There are many key performance indicators that can shed light on an engineering or manufacturing vendor’s ability to meet expectations put forth in their proposals and ensure overall project success. When evaluating an RFP from a potential project partner, one KPI is the skill and experience of the staff who will be executing the work. While a vendor’s junior engineers can do many lower-level tasks, it is important that senior engineers are on staff to do a significant amount of the work.

What Senior-level Experience Provides

Engineering and manufacturing projects often contain requirements and specifications that are complex with multiple contingencies and parameters. To be able to deliver effectively and efficiently, the abilities of a senior-level staff person are often required.

Analysis. Senior staff members have histories of past projects. They know what works and what doesn’t work. They can identify potential pitfalls to avoid, as well as cost-savings opportunities to aim for.

Power. They have the authority to manage and direct employees and processes. This means they can delegate and combine resources to ensure the project runs on time and on budget.

Cost Accuracy. Senior engineers have more experience to draw from when it comes to project costs and unexpected expenses. They know how to make decisions regarding performance and quality, without putting a project at risk with inferior parts or processes. They also have budget authority so they can invest in the resources needed to keep the project on track.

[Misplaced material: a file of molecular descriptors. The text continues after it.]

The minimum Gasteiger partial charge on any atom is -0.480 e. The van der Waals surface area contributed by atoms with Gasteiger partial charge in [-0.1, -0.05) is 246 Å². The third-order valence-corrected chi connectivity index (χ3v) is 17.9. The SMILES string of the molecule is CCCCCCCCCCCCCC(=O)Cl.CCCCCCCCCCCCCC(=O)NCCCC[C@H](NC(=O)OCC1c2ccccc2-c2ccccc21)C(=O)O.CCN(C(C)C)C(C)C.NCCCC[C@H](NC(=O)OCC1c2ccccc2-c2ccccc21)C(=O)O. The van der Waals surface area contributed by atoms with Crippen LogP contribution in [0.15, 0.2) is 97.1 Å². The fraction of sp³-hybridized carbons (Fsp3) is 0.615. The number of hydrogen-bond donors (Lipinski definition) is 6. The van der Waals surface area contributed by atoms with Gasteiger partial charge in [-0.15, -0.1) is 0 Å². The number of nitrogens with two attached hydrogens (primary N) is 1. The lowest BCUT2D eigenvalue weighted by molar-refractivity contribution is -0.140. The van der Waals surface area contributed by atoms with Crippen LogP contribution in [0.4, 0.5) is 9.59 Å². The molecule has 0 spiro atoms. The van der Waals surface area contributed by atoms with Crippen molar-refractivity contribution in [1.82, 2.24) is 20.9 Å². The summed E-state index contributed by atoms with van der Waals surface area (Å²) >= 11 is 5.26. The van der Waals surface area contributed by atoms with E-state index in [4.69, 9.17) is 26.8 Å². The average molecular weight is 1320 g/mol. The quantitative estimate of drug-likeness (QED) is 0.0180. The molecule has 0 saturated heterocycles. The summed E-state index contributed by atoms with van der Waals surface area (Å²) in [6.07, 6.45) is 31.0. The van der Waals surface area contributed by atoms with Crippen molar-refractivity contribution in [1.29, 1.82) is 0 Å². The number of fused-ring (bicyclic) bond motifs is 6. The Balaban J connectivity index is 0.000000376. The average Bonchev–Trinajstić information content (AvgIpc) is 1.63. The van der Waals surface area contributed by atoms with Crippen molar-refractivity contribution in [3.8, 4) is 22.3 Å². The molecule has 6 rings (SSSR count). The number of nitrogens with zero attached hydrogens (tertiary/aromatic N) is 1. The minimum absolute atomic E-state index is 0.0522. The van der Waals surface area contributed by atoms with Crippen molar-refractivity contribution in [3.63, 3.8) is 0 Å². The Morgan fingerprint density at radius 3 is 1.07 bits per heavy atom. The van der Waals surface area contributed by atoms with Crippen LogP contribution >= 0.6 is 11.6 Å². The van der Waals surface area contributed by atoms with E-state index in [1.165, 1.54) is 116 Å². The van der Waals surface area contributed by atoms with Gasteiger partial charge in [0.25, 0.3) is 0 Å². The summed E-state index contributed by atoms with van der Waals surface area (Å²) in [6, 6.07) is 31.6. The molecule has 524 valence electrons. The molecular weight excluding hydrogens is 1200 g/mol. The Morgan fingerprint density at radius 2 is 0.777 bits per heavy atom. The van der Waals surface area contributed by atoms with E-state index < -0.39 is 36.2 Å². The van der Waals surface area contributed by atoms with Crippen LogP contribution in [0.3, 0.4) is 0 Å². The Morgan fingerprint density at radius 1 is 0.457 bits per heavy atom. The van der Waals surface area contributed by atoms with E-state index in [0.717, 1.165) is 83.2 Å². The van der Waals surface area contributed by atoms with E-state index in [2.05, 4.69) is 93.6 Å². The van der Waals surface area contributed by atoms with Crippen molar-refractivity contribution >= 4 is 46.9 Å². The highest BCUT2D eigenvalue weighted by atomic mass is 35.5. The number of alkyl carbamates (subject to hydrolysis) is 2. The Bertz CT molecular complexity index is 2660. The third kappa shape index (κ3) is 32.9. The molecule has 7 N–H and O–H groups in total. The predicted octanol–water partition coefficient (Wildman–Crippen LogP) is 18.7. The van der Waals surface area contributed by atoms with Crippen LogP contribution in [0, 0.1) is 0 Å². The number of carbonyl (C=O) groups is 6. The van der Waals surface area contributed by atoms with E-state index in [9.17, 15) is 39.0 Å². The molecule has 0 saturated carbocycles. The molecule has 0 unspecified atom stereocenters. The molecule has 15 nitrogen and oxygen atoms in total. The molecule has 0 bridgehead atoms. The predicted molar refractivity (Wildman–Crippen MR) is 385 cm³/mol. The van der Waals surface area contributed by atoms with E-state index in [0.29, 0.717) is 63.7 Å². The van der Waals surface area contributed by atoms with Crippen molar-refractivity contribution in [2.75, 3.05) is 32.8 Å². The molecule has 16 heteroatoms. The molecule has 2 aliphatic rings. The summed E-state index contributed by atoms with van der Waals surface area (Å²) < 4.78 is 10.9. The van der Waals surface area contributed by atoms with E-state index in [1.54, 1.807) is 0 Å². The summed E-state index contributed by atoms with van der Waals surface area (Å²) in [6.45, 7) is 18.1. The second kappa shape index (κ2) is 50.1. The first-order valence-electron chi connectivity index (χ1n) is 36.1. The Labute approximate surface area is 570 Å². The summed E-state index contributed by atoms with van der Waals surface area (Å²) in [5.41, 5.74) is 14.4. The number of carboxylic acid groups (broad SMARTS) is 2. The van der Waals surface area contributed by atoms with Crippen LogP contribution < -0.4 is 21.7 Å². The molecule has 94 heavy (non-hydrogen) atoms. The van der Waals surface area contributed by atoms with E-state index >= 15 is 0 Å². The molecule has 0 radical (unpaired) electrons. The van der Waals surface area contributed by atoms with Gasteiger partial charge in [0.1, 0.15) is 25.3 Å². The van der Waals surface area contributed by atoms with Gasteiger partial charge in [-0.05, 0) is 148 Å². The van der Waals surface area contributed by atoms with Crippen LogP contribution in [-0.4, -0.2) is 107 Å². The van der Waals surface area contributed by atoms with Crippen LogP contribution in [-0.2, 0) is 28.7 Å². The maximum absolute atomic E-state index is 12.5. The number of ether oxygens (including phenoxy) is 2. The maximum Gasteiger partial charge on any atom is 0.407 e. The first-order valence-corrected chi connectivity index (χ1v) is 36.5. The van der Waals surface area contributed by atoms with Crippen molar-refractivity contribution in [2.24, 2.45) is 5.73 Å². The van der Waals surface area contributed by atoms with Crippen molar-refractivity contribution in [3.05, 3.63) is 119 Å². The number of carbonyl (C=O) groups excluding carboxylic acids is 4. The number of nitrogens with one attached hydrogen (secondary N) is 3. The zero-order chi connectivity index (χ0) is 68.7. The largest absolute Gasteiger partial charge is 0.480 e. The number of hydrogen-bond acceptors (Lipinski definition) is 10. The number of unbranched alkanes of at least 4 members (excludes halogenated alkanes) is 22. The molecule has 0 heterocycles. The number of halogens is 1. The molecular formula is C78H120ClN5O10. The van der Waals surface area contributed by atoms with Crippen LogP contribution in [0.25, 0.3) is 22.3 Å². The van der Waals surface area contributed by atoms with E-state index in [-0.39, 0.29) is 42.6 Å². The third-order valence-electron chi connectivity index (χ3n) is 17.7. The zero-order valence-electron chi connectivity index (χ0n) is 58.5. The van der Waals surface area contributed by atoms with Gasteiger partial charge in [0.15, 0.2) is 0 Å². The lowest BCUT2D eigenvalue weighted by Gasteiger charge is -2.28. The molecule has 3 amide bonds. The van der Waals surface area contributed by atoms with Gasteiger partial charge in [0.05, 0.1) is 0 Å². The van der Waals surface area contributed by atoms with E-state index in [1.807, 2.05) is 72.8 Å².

Quality Control. Moreover, a manufacturing or engineering vendor with senior-level experience is able to ensure quality control. They know how finished solutions are supposed to perform. They know what can go wrong throughout the lifecycle, and they are equipped to address existing or potential issues.

What Senior-Level Experience Looks Like 

Senior engineers have more than just years on the job. They qualify as senior-level staff with other qualities that are easy to spot:

•Strong analytical aptitude. They are naturally inquisitive and can solve problems.

•Attention to detail. They are attuned to the slightest error or oversight that can derail an entire project.

•Excellent communications skills. They are able to articulate issues and provide clear solutions.

•Solid technical skills. They simply know what they’re doing – and why.

Ensuring your engineering or manufacturing vendor will be able to meet and exceed the promises of the proposal is imperative to project success.